What are four ways you can support our baby’s developing brain during your NICU stay?
- Engage in kangaroo holding (skin-to-skin care) as often as is possible per the recommendations of the medical team.
- Talk, sing, and read to your baby.
- Provide breastmilk, and when the baby is ready, breastfeed if at all possible.
- Safeguard your baby’s sleep by letting her rest when needed. Get guidance from your baby’s nurse as to when is a good time to touch, hold, and interact with your baby.
Recommendations for Family-Centered Developmental Care: Read the complete set of recommendations for getting involved in developmental care of your baby while in the NICU and protecting his/her brain, or read the full article from the December, 2015 Supplement to Journal of Perinatology.
Bibliography on Family-Centered Developmental Care: This contains a comprehensive listing of references on family-centered developmental care, compiled by the National Perinatal Association Workgroup on Recommendations for Psychosocial Support of NICU Parents.
Baby Steps to Home, a downloadable resource to use beginning when your baby is admitted to the NICU, produced by the National Association of Neonatal Nurses.
What Parents Can Do to Bond With and Support Their Babies in the NICU: A practical guide for parents to use during their NICU stay, written by Jennifer Beatty, LMSW from Hand to Hold.
Watch our “Imagine” movie, in which we imagine what it would be like if NICUs were transformed to NIPUs, or Neonatal Intensive Parenting Units. Sing along! Debuted at the 2016 Vermont Oxford Quality Congress.
Bonding with Your Medically Fragile Baby in the NICU, blog on the Hand to Hold website.
Benefits of Kangaroo Care for You and Your Baby, a parent education video produced by Sunnybrook Hospital in Toronto, Canada.
The Joys of Kangaroo Care, a parent education video produced by Pebbles of Hope.
Kangaroo Care: What it is and why we do it, an educational video produced by Sunnybrook Hospital in Toronto, Canada.
NICU Journal, a Parent’s Journey, a downloadable resource created jointly by American Academy of Pediatrics, National Association of Neonatal Nurses, and March of Dimes.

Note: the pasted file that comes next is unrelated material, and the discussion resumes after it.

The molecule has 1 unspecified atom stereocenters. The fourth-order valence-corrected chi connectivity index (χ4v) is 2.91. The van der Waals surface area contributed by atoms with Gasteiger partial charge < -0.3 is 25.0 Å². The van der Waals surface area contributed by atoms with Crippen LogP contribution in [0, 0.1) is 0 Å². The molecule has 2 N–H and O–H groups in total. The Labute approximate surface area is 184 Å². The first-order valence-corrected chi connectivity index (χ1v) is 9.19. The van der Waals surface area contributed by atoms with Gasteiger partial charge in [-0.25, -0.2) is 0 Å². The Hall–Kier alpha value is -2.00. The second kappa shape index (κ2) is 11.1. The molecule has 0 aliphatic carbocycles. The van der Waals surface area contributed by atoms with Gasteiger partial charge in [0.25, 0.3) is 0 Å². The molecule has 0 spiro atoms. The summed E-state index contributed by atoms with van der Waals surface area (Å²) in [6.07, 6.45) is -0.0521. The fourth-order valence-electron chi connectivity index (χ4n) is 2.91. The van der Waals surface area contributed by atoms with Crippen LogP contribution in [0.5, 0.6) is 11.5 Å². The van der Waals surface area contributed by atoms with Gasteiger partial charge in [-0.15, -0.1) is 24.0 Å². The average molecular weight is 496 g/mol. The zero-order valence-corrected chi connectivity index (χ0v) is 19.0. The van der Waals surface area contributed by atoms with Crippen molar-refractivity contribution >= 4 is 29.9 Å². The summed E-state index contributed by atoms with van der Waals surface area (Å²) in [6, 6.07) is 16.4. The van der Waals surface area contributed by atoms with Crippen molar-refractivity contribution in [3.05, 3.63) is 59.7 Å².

Leaving Baby at the NICU, blog by Sharon Epel on the parenting.com website. It gives tips/advice on how to get involved in your baby’s NICU care.
NICU Parents’ Bill of Rights, produced by the Preemie Parent Alliance.
NIDCAP Blog, blog on the website of the Newborn Individualized Developmental Care and Assessment Program. Many of the blogs discuss parental involvement in the NICU to promote babies’ development.
Pebbles of Hope Thrive Guide, an interactive online course with information about how best to care for your baby during your NICU stay and beyond.
Providing Breast Milk to Preemies, a parent education video produced by Pebbles of Hope.
Preemies vs. Full-Term Babies, a parent education video produced by Pebbles of Hope.
Resources on Back to Sleep, the Safe Sleep Campaign by the American Academy of Pediatrics.
Three Ways to Instantly Relieve Your Baby’s Pain, a video from the Canadian Centre for Pediatric Pain Research featuring NICU mom Jack Hourigan.
“From Baby to Big Kid”: Sign up to receive this newsletter from ZERO TO THREE, the National Center for Infants, Toddlers and Families.
National Association of Neonatal Therapists: learn more about what your baby’s NICU therapists do! (Physical and occupational therapists, as well as speech/language pathologists).
ZERO TO THREE is a national, nonprofit organization that provides parents, professionals and policymakers the knowledge and know-how to nurture early development. Their mission is to ensure that all babies and toddlers have a strong start in life.
Are you interested in having someone speak to your staff, organization, or network about best practices in family-centered developmental care? Click on the icon to go to our Speaker’s Bureau page to learn more about these speakers.
Jenene Craig, PhD, OTR/L, occupational therapist
Cris Glick, MD, neonatologist
Erika Goyer, National Perinatal Association, family advocate
Raylene Phillips, MD, neonatologist